Science Junction


Water What-ifs

Teacher Notes,
Lesson Extensions and
Alternative Assessment Ideas

Teacher Notes, Lesson Extensions and Alternative Assessment Ideas

Lesson 1-Does a change in temperature effect the growth and survival rate of aquatic plants?

1. Duckweed or elodea (anacharis) may be purchased from a pet supply store which specializes in aquariums or outdoor ponds.

    Lesson 2-How is the metabolic rate of clams effected by a change in temperature?

1. To make saltwater, add 35 grams of 1 Liter of aged tap water. Stir thoroughly and cap to store.

2. Clams may be purchased from a biological supply company or a local seafood market. Make sure the shells are not open when they are purchased. Store in the refrigerator until a few minutes before using.

3. Make sure the students wash their hands thoroughly with antibacterial soap after handling the clams.

4. Background Information-Thermal Pollution For many years water has been used as a coolant in industry, especially in power stations. It was never thought of as a problem, as nothing was actually added to the water. However, higher temperatures can cause enzymes and microbes to speed up, and can eventually kill them. Changes in temperature cause fish to migrate to regions where the water is at the best temperature for them, and can kill any species which cannot move away. Recently people have realized that only small changes in temperature are needed to have considerable environmental impact.

5. If degrees Fahrenheit thermometers are used, have the students use the following conversion chart to convert to degrees Celsius.

Lesson 3-What is the Optimal Temperature for the Hatching and Development of Brine Shrimp Eggs?

1. Brine shrimp eggs may be purchase from a scientific supply company or at a local pet supply store.

2. Brine shrimp culture should be made 24 hours in advance and can be kept indefinitely, if fresh salt water is added on a continual basis.

3. The common brine shrimp (artemia) are closely related to zooplankton such as Daphnia and are often used as live food for aquariums. The artemia life cycle begins by the hatching of dormant cysts which are encased embryos that are metabolically inactive. The cysts can remain dormant for many years as long as they are kept dry. When the cysts are placed in salt water, they are rehydrated and resume their development. After 15 or 20 hours at 25 degrees C (77 degrees F), the cysts burst and the embryo leaves the shell. For the first few hours, the embryo hangs beneath the cyst shell, still enclosed in the hatching membrane. The embryo will grow and progress through 15 molts before reaching adulthood in approximately 8 days. Adult artemia average about 8mm long, but can reach lengths of 20 mm under ideal conditions.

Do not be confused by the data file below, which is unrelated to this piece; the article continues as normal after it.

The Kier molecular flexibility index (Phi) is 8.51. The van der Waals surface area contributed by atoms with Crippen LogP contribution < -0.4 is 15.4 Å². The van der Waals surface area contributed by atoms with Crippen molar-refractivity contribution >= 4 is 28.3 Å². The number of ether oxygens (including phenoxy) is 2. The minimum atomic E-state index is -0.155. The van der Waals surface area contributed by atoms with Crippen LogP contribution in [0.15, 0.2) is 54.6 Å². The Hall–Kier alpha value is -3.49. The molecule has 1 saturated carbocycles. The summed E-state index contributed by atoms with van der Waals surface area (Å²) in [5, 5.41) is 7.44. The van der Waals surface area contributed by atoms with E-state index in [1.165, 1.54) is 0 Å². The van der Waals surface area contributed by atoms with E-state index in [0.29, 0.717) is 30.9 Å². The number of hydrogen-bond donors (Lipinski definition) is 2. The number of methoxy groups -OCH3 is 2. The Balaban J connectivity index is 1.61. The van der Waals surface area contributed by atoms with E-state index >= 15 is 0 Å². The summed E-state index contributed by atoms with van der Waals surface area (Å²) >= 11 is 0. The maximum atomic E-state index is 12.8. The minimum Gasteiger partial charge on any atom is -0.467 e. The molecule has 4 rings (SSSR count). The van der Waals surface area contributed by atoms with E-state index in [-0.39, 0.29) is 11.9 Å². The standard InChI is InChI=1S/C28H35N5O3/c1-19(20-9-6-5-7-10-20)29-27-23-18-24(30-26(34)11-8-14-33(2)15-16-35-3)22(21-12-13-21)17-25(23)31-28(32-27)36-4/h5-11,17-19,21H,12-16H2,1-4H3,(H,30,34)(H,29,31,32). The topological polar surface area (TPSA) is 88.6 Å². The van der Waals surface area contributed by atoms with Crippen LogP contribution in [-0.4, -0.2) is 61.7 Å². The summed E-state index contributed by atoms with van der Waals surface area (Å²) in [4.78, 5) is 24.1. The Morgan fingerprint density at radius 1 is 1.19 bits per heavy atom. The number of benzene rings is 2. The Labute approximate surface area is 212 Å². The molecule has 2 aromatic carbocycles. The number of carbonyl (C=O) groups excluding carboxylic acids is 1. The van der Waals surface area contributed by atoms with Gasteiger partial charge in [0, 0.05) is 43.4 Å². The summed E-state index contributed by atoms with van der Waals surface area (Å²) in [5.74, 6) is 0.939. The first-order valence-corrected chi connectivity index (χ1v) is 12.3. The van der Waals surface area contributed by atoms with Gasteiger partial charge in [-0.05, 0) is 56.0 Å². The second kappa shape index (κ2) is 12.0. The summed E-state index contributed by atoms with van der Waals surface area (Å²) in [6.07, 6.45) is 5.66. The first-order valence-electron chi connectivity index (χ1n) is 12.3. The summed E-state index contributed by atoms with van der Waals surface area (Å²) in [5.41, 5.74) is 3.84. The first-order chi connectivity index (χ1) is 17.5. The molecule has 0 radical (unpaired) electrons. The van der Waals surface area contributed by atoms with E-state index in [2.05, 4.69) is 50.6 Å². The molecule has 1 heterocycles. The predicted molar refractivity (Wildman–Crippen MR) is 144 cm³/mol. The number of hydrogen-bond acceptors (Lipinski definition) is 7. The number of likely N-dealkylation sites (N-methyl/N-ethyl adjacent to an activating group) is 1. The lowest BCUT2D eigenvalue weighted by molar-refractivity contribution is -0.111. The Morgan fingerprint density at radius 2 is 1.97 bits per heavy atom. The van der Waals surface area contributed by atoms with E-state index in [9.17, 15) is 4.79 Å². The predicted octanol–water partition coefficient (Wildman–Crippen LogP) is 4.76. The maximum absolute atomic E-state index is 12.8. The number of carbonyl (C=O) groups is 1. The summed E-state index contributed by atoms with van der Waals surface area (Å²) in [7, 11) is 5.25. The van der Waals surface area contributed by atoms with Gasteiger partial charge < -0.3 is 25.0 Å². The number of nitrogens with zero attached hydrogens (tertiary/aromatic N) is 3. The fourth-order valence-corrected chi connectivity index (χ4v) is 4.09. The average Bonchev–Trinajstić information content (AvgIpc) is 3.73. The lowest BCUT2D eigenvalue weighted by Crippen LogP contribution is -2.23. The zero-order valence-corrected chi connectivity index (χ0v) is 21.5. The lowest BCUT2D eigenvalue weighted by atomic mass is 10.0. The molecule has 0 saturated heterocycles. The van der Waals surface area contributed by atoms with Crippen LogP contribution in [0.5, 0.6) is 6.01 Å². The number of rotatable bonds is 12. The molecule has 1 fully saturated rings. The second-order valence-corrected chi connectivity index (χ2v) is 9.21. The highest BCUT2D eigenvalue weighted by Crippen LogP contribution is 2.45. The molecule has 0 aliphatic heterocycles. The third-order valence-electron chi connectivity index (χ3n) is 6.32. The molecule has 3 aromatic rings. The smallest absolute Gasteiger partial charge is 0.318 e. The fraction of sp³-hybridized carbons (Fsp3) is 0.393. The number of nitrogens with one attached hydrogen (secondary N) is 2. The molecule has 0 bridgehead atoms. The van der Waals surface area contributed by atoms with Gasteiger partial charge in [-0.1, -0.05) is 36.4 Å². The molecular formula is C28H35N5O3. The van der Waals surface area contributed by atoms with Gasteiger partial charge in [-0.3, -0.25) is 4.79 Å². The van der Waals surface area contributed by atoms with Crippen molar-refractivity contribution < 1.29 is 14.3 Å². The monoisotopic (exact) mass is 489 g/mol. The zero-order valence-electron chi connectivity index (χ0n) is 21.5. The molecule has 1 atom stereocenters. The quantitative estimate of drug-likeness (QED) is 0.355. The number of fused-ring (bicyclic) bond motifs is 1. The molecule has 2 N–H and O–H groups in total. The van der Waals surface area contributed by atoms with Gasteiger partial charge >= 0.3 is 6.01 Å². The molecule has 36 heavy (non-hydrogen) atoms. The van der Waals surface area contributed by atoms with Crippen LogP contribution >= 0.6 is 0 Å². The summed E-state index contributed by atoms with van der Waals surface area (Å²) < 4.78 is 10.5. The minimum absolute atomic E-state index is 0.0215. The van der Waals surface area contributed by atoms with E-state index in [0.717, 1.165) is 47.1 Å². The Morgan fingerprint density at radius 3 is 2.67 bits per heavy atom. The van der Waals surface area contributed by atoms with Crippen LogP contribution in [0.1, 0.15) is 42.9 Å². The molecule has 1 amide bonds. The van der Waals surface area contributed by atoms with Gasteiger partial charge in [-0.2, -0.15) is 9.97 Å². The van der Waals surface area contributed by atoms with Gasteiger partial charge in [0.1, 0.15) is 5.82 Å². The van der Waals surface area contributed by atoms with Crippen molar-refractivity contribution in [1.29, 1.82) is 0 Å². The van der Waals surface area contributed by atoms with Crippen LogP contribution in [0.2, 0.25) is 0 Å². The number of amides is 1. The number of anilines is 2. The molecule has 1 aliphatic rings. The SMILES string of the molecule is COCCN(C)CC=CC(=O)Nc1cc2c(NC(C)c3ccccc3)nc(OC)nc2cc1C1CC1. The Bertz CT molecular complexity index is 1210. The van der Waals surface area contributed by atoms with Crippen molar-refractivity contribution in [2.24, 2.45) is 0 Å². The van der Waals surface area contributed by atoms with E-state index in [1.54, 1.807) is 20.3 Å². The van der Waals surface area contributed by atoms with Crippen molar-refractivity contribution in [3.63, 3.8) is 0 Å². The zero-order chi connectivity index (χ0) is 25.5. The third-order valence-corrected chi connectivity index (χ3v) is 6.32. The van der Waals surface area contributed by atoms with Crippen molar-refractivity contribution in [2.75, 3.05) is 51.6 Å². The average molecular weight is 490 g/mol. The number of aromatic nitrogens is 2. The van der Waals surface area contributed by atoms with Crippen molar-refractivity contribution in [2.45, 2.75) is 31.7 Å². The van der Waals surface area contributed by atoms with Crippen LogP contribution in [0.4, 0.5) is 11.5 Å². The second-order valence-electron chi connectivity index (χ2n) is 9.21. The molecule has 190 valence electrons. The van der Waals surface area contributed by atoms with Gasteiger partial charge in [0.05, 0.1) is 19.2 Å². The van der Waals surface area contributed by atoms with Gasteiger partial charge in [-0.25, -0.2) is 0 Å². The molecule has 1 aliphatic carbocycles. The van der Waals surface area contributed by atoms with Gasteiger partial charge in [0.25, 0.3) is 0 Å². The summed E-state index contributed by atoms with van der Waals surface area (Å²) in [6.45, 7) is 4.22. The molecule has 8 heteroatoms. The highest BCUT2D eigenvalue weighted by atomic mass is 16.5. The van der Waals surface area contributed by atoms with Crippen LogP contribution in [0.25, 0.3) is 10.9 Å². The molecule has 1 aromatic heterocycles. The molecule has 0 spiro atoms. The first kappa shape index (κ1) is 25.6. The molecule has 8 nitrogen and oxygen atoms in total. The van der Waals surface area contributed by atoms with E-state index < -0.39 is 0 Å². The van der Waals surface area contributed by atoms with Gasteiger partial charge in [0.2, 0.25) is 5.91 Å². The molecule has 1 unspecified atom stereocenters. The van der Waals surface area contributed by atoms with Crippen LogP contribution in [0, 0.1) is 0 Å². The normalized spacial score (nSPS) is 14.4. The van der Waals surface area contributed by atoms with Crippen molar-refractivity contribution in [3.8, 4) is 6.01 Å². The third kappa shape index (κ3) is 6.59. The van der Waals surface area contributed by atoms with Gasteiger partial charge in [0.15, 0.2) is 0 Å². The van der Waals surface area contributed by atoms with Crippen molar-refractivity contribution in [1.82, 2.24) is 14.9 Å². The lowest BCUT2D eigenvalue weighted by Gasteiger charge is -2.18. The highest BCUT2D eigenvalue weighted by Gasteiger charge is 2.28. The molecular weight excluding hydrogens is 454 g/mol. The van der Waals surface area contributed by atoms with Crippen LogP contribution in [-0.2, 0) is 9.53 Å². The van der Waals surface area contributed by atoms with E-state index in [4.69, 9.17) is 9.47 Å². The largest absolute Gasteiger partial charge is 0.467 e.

Other variables of importance are pH, light and oxygen. A pH of 7.5-8.5 is optimal, and can be lowered with muriatic acid (any type of acid may be used) or increased with baking soda. A minimum amount of light is necessary for hatching and is beneficial for increased adult growth. Two liter soda bottles with the tops cut off and filled with tap water make great hatching containers. To the bottle filled with water add 10 to 20 grams of salt without iodine and a pinch of sodium bicarbonate (baking soda). Test the pH to make sure in stays in a range of 7.5-8.5. Aeration is necessary and can be accomplished by a small air pump with a length of tubing long enough to reach the bottom of the bottle. Aeration should be light, as the eggs will not hatch if aeration is too brisk.

Feeding the brine shrimp is necessary if the culture is to be used for several days. A solution of baker's yeast and fish tank water to form a milky solution is an ideal food for the growing brine shrimp. The brine shrimp culture only needs a few drops of the yeast solution as they are not big eaters and overfeeding can foul the culture. The yeast solution can be placed in a dropper bottle and stored in the refrigerator.

Lesson Extensions

1. Allow the students to dissect the clams and identify the parts of the digestive system after finishing Lesson 2.

2. Use other filter feeders such as oysters or mussels and compare their metabolic rates to those of the clam.

Alternative Assessment Ideas

1. Have students assess the quality of several different water samples and determine how the numbers of plants and organisms will vary from sample to sample based on the temperature.

2. Set up several different aquatic ecosystems at different temperatures. Have the students keep a daily journal of the changes which take place over a period of time.

Water What-ifs Home | Temperature Lessons

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©1998 April J. Cleveland for Science Junction, NC State University.
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Last Modified: 7/27/00

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